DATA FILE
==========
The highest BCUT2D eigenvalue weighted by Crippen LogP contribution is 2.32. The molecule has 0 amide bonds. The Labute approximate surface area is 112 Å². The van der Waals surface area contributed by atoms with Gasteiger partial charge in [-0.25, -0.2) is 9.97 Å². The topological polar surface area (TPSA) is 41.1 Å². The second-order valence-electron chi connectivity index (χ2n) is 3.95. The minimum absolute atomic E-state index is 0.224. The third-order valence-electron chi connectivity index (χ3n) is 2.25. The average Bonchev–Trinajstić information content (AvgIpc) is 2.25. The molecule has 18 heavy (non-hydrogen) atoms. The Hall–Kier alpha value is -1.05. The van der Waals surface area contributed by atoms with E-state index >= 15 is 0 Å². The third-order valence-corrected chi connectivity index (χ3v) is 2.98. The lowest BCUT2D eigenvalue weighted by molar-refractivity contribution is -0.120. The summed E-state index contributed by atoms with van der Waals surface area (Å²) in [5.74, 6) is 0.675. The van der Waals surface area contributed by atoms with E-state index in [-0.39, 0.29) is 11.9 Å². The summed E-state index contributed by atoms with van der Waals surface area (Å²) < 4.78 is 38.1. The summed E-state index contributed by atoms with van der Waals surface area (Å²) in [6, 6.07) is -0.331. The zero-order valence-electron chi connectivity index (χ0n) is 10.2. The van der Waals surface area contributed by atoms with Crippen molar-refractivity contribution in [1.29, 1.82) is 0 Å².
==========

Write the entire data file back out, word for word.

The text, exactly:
The highest BCUT2D eigenvalue weighted by Crippen LogP contribution is 2.32. The molecule has 0 amide bonds. The Labute approximate surface area is 112 Å². The van der Waals surface area contributed by atoms with Gasteiger partial charge in [-0.25, -0.2) is 9.97 Å². The topological polar surface area (TPSA) is 41.1 Å². The second-order valence-electron chi connectivity index (χ2n) is 3.95. The minimum absolute atomic E-state index is 0.224. The third-order valence-electron chi connectivity index (χ3n) is 2.25. The average Bonchev–Trinajstić information content (AvgIpc) is 2.25. The molecule has 18 heavy (non-hydrogen) atoms. The Hall–Kier alpha value is -1.05. The van der Waals surface area contributed by atoms with E-state index >= 15 is 0 Å². The third-order valence-corrected chi connectivity index (χ3v) is 2.98. The lowest BCUT2D eigenvalue weighted by molar-refractivity contribution is -0.120. The summed E-state index contributed by atoms with van der Waals surface area (Å²) in [5.74, 6) is 0.675. The van der Waals surface area contributed by atoms with E-state index in [-0.39, 0.29) is 11.9 Å². The summed E-state index contributed by atoms with van der Waals surface area (Å²) < 4.78 is 38.1. The summed E-state index contributed by atoms with van der Waals surface area (Å²) in [6, 6.07) is -0.331. The zero-order valence-electron chi connectivity index (χ0n) is 10.2. The van der Waals surface area contributed by atoms with Crippen molar-refractivity contribution in [1.29, 1.82) is 0 Å².